The rise and decline of children's labour participation levels during the early stages of industrialisation. Catalonia (1850-1925)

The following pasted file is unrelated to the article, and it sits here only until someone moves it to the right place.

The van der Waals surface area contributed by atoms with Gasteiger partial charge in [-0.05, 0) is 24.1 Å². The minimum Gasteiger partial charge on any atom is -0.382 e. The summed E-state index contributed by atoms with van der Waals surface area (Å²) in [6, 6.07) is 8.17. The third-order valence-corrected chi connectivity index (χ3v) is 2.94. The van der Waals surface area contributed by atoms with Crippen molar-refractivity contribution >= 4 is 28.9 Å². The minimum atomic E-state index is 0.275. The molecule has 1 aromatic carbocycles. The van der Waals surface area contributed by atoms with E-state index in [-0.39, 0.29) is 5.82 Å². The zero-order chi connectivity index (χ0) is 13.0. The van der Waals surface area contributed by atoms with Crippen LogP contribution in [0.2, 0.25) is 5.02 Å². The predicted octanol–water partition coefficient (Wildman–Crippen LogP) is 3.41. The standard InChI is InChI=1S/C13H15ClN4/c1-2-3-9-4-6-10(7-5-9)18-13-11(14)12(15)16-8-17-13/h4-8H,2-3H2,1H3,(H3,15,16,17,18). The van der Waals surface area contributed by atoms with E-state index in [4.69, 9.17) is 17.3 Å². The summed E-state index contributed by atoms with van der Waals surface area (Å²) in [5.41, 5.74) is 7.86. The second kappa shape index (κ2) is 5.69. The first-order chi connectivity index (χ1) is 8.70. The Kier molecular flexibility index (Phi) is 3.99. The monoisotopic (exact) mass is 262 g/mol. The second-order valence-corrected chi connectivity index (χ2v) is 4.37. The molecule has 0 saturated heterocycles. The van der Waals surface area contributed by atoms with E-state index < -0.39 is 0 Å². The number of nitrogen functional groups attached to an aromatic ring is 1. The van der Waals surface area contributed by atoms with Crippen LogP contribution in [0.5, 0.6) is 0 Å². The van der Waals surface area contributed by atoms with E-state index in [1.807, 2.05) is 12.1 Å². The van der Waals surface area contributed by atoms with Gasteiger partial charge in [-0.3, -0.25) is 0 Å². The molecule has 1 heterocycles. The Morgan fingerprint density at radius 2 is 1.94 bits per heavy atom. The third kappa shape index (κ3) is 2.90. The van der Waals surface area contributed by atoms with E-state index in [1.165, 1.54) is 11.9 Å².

This article aims to analyse the reasons for the intensive use of child labour in the 19th century and its subsequent decline in the first third of the 20th century in the context of an economy with a highly flexible labour supply like that of Catalonia. During the second half of the 19th century,factors relating to family economies, such as numerous families and low wages for adults, along with the technologies of the time that required manual labour resources, would appear to explain the intensive use of child labour to the detriment of schooling. The technological changes that occurred during the first third of the 20th century, the demographic transition and adult wage increase (for both men and women) explain the schooling of children up to the age of 15 and the consequent practical abolition of child labour in that new era of economic modernisation.
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